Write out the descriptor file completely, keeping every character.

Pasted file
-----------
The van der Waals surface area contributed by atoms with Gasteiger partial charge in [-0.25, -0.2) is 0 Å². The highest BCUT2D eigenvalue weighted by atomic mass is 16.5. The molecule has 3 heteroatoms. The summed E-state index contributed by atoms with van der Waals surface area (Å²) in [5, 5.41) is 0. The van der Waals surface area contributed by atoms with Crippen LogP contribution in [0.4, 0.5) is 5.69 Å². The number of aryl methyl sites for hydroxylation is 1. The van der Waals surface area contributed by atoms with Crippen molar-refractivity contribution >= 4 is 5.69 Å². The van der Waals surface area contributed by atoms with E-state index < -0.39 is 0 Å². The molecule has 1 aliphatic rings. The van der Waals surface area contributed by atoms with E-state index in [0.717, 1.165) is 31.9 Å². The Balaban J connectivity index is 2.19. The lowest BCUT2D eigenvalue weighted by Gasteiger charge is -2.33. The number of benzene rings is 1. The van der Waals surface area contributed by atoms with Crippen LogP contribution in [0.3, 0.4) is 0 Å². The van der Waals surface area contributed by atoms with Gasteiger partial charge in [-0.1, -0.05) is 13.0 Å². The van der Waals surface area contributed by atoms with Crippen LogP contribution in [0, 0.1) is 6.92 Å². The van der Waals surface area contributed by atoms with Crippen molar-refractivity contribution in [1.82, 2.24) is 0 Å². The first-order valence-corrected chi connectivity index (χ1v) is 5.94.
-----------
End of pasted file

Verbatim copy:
The van der Waals surface area contributed by atoms with Gasteiger partial charge in [-0.25, -0.2) is 0 Å². The highest BCUT2D eigenvalue weighted by atomic mass is 16.5. The molecule has 3 heteroatoms. The summed E-state index contributed by atoms with van der Waals surface area (Å²) in [5, 5.41) is 0. The van der Waals surface area contributed by atoms with Crippen LogP contribution in [0.4, 0.5) is 5.69 Å². The number of aryl methyl sites for hydroxylation is 1. The van der Waals surface area contributed by atoms with Crippen molar-refractivity contribution >= 4 is 5.69 Å². The van der Waals surface area contributed by atoms with E-state index < -0.39 is 0 Å². The molecule has 1 aliphatic rings. The van der Waals surface area contributed by atoms with E-state index in [0.717, 1.165) is 31.9 Å². The Balaban J connectivity index is 2.19. The lowest BCUT2D eigenvalue weighted by Gasteiger charge is -2.33. The number of benzene rings is 1. The van der Waals surface area contributed by atoms with Crippen LogP contribution in [0.3, 0.4) is 0 Å². The van der Waals surface area contributed by atoms with Gasteiger partial charge in [-0.1, -0.05) is 13.0 Å². The van der Waals surface area contributed by atoms with Crippen LogP contribution in [0, 0.1) is 6.92 Å². The van der Waals surface area contributed by atoms with Crippen molar-refractivity contribution in [1.82, 2.24) is 0 Å². The first-order valence-corrected chi connectivity index (χ1v) is 5.94.